Edwardian style Architecture

September 25, 2015
Classic Edwardian home, except

The Victorian battle of the styles had ended in an eclectic aesthetic.

The classical tradition burst into Baroque public buildings, such as Cardiff City Hall (1897-1906) by H.V. Lanchester and Edwin Rickards. Domes were especially popular. Notice the asymmetrically placed tower. This added a Picturesque touch to an otherwise classical design.

At the same time the Entente Cordial promoted by the francophile Edward VII encouraged a Gallic classicism, epitomised by the Ritz Hotel in London (1903-6) designed by Charles Mewes and Arthur Davis with Parisian façades and Louis XVI interiors.

Another form of Edwardian classicism is sometimes known as Neo-Mannerism. Using a steel or reinforced concrete frame freed the walls for nonstructural uses of classical forms, as in the Royal Liver Building in Liverpool (1908-11).

19th-century experiments with reinforced concrete began to bear widespread fruit in the Edwardian era. A ferro-concrete frame could be clad in brick or stone for prestigious buildings, or cased in concrete for more utilitarian structures. On the right you see a clever and practical mixture. Concrete floors were left visible in bands across the brick-faced facade. Concrete hoists are cantilevered out like oriel windows. The effect mimics Victorian stone banding and detailing on brick buildings.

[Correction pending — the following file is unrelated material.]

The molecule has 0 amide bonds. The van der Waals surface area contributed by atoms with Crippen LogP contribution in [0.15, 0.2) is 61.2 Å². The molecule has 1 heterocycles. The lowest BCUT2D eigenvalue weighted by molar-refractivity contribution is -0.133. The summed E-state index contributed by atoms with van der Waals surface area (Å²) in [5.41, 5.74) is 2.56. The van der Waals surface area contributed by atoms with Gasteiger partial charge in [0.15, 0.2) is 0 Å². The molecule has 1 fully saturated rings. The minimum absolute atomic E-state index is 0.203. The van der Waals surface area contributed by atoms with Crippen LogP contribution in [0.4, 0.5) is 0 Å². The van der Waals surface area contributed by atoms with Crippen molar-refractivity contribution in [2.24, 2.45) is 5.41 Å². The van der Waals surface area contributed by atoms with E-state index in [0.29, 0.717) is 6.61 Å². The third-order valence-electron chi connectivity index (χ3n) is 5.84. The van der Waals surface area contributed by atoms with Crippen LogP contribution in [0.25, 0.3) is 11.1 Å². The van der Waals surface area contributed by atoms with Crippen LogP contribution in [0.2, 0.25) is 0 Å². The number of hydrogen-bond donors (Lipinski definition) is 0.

Mock Tudor retained its popularity for country houses, with leaded windows and half-timbering. Traditionalist architects held sway, with Sir Edwin Lutyens (1869-1944) in the lead. Watered-down versions of Art Nouveau, Japanese styles and Arts and Crafts filtered down into middle-class homes.

Sources

  • BBC, gives details of interiors.
  • Brodie, A., Felstead, A., Franklin, J., Pinfield, L. and Oldfield, J., Directory of British Architects 1834-1914 (RIBA 2001). The definitive biographical reference tool for the Victorian and Edwardian periods, based on material in the British Architectural Library and elsewhere.
  • Gray, A.S., Edwardian Architecture: A Biographical Dictionary (1985).
  • Long, H., The Edwardian House: The Middle-Class Home in Britain 1880-1914 (1993).
  • Hockman, H., Edwardian House Style: An architectural and interior design sourcebook (1994).
  • Service, A., Edwardian Architecture (1977).
Source: www.buildinghistory.org
RELATED FACTS
Share this Post